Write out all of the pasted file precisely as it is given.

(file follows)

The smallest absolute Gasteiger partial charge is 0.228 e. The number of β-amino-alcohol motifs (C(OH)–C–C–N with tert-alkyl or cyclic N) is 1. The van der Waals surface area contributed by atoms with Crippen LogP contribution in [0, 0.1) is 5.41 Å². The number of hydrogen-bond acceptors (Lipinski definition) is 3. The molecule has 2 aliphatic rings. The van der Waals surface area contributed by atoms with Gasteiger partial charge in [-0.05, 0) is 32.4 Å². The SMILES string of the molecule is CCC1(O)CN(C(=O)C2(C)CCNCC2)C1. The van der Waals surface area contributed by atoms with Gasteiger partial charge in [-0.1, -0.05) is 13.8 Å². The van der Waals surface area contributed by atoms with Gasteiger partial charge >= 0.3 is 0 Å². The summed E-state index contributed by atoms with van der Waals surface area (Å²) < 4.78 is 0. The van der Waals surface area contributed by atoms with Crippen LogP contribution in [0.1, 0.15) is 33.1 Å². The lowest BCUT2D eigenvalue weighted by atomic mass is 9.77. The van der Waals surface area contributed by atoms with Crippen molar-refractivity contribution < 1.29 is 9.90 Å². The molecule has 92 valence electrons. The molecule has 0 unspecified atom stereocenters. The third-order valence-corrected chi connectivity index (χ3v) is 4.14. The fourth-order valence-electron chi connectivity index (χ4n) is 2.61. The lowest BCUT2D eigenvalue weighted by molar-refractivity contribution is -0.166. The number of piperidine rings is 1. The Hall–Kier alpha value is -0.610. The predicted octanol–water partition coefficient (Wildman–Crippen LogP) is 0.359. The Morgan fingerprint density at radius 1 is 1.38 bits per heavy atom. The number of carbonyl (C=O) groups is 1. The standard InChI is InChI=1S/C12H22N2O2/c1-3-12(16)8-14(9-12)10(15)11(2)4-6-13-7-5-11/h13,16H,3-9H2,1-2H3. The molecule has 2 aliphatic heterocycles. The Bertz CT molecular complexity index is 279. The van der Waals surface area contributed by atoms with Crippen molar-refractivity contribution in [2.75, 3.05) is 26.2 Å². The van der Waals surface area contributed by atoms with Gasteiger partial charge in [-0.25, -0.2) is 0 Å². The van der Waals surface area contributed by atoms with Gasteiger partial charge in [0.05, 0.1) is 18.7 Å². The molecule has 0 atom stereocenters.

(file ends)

The smallest absolute Gasteiger partial charge is 0.228 e. The number of β-amino-alcohol motifs (C(OH)–C–C–N with tert-alkyl or cyclic N) is 1. The van der Waals surface area contributed by atoms with Crippen LogP contribution in [0, 0.1) is 5.41 Å². The number of hydrogen-bond acceptors (Lipinski definition) is 3. The molecule has 2 aliphatic rings. The van der Waals surface area contributed by atoms with Gasteiger partial charge in [-0.05, 0) is 32.4 Å². The SMILES string of the molecule is CCC1(O)CN(C(=O)C2(C)CCNCC2)C1. The van der Waals surface area contributed by atoms with Gasteiger partial charge in [-0.1, -0.05) is 13.8 Å². The van der Waals surface area contributed by atoms with Gasteiger partial charge >= 0.3 is 0 Å². The summed E-state index contributed by atoms with van der Waals surface area (Å²) < 4.78 is 0. The van der Waals surface area contributed by atoms with Crippen LogP contribution in [0.1, 0.15) is 33.1 Å². The lowest BCUT2D eigenvalue weighted by atomic mass is 9.77. The van der Waals surface area contributed by atoms with Crippen molar-refractivity contribution < 1.29 is 9.90 Å². The molecule has 92 valence electrons. The molecule has 0 unspecified atom stereocenters. The third-order valence-corrected chi connectivity index (χ3v) is 4.14. The fourth-order valence-electron chi connectivity index (χ4n) is 2.61. The lowest BCUT2D eigenvalue weighted by molar-refractivity contribution is -0.166. The number of piperidine rings is 1. The Hall–Kier alpha value is -0.610. The predicted octanol–water partition coefficient (Wildman–Crippen LogP) is 0.359. The Morgan fingerprint density at radius 1 is 1.38 bits per heavy atom. The number of carbonyl (C=O) groups is 1. The standard InChI is InChI=1S/C12H22N2O2/c1-3-12(16)8-14(9-12)10(15)11(2)4-6-13-7-5-11/h13,16H,3-9H2,1-2H3. The molecule has 2 aliphatic heterocycles. The Bertz CT molecular complexity index is 279. The van der Waals surface area contributed by atoms with Crippen molar-refractivity contribution in [2.75, 3.05) is 26.2 Å². The van der Waals surface area contributed by atoms with Gasteiger partial charge in [-0.25, -0.2) is 0 Å². The van der Waals surface area contributed by atoms with Gasteiger partial charge in [0.05, 0.1) is 18.7 Å². The molecule has 0 atom stereocenters.